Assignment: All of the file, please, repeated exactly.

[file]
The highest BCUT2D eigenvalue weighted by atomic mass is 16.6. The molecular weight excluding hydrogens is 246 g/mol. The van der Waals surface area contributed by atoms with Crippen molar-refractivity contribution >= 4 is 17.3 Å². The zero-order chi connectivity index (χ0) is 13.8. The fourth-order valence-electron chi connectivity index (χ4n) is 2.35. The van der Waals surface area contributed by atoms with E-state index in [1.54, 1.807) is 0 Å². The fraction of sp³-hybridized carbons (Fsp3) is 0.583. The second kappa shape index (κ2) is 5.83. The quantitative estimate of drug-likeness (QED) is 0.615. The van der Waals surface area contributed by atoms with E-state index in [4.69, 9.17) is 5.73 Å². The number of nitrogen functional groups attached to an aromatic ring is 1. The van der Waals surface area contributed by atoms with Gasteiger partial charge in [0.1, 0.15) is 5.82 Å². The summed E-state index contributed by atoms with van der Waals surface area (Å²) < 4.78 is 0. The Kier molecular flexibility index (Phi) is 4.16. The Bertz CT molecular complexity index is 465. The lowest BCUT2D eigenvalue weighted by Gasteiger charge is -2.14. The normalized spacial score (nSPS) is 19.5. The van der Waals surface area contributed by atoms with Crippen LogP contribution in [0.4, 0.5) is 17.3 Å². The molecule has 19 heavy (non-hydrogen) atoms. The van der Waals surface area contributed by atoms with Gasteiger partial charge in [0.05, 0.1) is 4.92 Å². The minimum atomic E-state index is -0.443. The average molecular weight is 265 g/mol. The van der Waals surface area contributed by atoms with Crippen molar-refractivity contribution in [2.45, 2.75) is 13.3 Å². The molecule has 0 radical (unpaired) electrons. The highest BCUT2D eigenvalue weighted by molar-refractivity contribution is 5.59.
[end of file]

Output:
The highest BCUT2D eigenvalue weighted by atomic mass is 16.6. The molecular weight excluding hydrogens is 246 g/mol. The van der Waals surface area contributed by atoms with Crippen molar-refractivity contribution >= 4 is 17.3 Å². The zero-order chi connectivity index (χ0) is 13.8. The fourth-order valence-electron chi connectivity index (χ4n) is 2.35. The van der Waals surface area contributed by atoms with E-state index in [1.54, 1.807) is 0 Å². The fraction of sp³-hybridized carbons (Fsp3) is 0.583. The second kappa shape index (κ2) is 5.83. The quantitative estimate of drug-likeness (QED) is 0.615. The van der Waals surface area contributed by atoms with E-state index in [4.69, 9.17) is 5.73 Å². The number of nitrogen functional groups attached to an aromatic ring is 1. The van der Waals surface area contributed by atoms with Gasteiger partial charge in [0.1, 0.15) is 5.82 Å². The summed E-state index contributed by atoms with van der Waals surface area (Å²) < 4.78 is 0. The Kier molecular flexibility index (Phi) is 4.16. The Bertz CT molecular complexity index is 465. The lowest BCUT2D eigenvalue weighted by Gasteiger charge is -2.14. The normalized spacial score (nSPS) is 19.5. The van der Waals surface area contributed by atoms with Crippen LogP contribution in [0.4, 0.5) is 17.3 Å². The molecule has 19 heavy (non-hydrogen) atoms. The van der Waals surface area contributed by atoms with Gasteiger partial charge in [0.05, 0.1) is 4.92 Å². The minimum atomic E-state index is -0.443. The average molecular weight is 265 g/mol. The van der Waals surface area contributed by atoms with Crippen molar-refractivity contribution in [2.45, 2.75) is 13.3 Å². The molecule has 0 radical (unpaired) electrons. The highest BCUT2D eigenvalue weighted by molar-refractivity contribution is 5.59.